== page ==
Battley Home Inspection services uses the latest state of the art equipment to determine acceptable conditions of a home or commercial property during the inspection process. The process includes a visual inspection og all components required by the Louisiana State Board of Home Inspectors in the Standard of Practice. Each report is detailed with electronic an/or hardcopy images in order to provide a thorough description of findings.
Battley Home Inspection Services
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BATTLEY HOME INSPECTION
11822 Justice Ave Suite A3
Baton Rouge LA 70812
Ph. (225) 301-1659Ph. (225) 658-6903
PRE-PURCHASE INSPECTION (BUYERS)
A Pre-Purchase inspection is performed before the purchase of a property. The benefit of an inspection before purchase is that you will have a sound basis on which to make an informed decision regarding your purchase of home or commercial property.
The problems found will be pointed out and explained, as well as the positive points of the home or commercial property. We will explain what routine maintenance is needed to keep the property in top condition. This will help you to get the most benefit from the inspection and gain the best understanding of the systems that make up your home and how to maintain them. After the inspection is completed, we will furnish to you a comprehensive report that is easy to understand and follow. All critical information identified during the inspection will be included in the report allowing you to make a confident decision regarding your purchase.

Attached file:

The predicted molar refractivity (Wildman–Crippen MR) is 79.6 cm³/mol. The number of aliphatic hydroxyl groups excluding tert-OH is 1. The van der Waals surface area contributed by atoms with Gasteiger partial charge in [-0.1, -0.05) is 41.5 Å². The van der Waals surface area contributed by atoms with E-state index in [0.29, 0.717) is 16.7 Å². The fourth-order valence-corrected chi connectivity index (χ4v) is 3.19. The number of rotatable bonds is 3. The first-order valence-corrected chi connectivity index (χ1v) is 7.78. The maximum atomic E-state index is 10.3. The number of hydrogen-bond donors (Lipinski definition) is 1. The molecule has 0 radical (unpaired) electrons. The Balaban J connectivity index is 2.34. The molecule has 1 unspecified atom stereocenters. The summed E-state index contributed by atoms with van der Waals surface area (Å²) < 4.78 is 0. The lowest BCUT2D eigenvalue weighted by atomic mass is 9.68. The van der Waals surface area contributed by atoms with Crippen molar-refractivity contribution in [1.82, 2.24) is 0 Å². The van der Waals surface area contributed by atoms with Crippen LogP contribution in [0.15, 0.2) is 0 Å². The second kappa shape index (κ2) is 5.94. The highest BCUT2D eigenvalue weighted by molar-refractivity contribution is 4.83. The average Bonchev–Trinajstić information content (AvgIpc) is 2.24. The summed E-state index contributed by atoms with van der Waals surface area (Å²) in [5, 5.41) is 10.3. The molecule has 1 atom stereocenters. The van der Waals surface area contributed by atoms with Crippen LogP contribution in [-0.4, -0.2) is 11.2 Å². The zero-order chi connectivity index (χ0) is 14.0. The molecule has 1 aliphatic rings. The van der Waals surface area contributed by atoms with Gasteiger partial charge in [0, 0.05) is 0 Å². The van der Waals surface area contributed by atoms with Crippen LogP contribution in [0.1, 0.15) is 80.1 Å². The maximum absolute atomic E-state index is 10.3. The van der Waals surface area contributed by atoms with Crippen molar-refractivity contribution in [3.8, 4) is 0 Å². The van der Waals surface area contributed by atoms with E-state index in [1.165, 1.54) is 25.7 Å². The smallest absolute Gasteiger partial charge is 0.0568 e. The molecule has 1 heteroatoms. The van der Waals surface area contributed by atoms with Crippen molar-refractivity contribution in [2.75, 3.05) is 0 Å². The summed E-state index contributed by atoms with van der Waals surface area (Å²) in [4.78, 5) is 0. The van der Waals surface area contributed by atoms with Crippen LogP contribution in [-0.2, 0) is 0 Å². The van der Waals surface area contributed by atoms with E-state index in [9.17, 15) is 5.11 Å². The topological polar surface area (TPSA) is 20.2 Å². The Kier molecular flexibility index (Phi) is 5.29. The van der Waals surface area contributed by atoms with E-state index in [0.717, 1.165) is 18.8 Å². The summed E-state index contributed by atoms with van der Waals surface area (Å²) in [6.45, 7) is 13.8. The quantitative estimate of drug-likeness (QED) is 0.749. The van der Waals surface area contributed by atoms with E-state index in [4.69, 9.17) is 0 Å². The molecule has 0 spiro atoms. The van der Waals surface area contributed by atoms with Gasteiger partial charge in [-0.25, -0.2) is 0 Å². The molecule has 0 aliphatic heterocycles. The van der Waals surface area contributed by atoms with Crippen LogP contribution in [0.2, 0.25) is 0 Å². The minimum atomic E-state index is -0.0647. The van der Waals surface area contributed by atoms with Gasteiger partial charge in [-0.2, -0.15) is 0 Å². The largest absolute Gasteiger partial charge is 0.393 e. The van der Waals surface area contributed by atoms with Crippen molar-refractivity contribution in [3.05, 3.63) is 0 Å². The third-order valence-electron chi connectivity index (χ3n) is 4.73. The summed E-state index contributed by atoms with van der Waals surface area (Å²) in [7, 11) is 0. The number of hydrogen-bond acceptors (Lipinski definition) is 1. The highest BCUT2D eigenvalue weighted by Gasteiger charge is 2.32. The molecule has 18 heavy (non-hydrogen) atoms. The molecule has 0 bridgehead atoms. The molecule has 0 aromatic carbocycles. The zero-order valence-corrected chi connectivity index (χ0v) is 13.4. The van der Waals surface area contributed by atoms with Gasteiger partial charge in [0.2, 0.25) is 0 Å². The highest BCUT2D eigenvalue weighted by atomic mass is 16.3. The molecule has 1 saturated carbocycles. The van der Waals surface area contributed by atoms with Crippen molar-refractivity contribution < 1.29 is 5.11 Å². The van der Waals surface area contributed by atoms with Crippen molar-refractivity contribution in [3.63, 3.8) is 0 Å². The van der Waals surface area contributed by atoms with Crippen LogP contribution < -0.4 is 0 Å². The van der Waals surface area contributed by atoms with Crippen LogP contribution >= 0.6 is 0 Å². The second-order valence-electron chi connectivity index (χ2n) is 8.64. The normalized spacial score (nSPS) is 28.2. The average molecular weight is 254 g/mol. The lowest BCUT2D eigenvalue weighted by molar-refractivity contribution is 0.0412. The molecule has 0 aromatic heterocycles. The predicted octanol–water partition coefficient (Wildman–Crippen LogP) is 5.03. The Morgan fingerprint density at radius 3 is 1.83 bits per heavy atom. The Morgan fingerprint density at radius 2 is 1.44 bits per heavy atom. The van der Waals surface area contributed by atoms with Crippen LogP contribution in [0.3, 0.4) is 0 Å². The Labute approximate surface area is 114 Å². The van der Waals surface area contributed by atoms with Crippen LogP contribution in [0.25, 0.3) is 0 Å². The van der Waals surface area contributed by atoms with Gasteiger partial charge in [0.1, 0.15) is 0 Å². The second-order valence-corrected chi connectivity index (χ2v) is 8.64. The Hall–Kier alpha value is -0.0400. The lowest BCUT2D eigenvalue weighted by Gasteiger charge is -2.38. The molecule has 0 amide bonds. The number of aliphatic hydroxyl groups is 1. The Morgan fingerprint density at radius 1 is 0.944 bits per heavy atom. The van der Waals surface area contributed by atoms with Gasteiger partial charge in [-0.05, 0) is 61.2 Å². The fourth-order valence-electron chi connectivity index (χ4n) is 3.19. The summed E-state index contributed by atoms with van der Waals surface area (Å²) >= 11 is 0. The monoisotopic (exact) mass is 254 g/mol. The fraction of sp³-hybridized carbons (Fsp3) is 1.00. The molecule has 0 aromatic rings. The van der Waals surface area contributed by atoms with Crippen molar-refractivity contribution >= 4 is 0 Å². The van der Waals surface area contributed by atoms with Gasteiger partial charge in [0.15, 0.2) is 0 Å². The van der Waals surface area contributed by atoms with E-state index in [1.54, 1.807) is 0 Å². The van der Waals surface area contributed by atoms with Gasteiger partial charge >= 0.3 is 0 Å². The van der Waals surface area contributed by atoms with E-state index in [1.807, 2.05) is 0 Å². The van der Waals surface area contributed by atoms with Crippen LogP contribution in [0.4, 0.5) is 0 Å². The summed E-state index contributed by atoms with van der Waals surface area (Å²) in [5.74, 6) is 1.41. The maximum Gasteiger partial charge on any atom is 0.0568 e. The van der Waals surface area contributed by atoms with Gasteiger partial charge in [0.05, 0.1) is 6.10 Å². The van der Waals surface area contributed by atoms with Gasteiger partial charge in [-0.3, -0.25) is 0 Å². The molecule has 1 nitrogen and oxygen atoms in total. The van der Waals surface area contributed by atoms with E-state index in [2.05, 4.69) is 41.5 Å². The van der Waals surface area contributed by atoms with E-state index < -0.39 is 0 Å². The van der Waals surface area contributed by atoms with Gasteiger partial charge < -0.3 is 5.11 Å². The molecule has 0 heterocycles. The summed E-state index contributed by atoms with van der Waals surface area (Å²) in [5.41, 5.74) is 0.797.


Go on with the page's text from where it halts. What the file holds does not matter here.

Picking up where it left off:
THE BIG PICTURE
The first step in inspecting a home is to examine the big picture for the home. Notice the area the home is located in. Are there other homes of similar age and construction details relative to the home you are inspecting? A comparison will give you a general idea of the up keep of the home. Have there been significant modifications to the exterior of the building and if so, how is the workmanship?
Start at the exterior front of the house and work your way around the house (clockwise or counter-clockwise) at a distance which allows you to view a complete face comfortably. On each face (front, sides, rear) start your visual inspection at the top of the structure and work your way down to the ground and lot area. As an example, you would start at the front and note the roof and chimneys, the gutters, fascia and soffit's. Then, moving down the exterior wall coverings (brick, wood, aluminum), noting windows, doors, etc. Examine any porches or decks down to the foundation, then the grade or slope of the lot area, followed by any coverings, such as flower beds, walkway's, interlocking brick, driveways, etc. Move closer to the house, to examine more closely any details which may have attracted your attention, without skipping any items. Having completed the front, move to the side of the house and start the same procedure (roof to ground).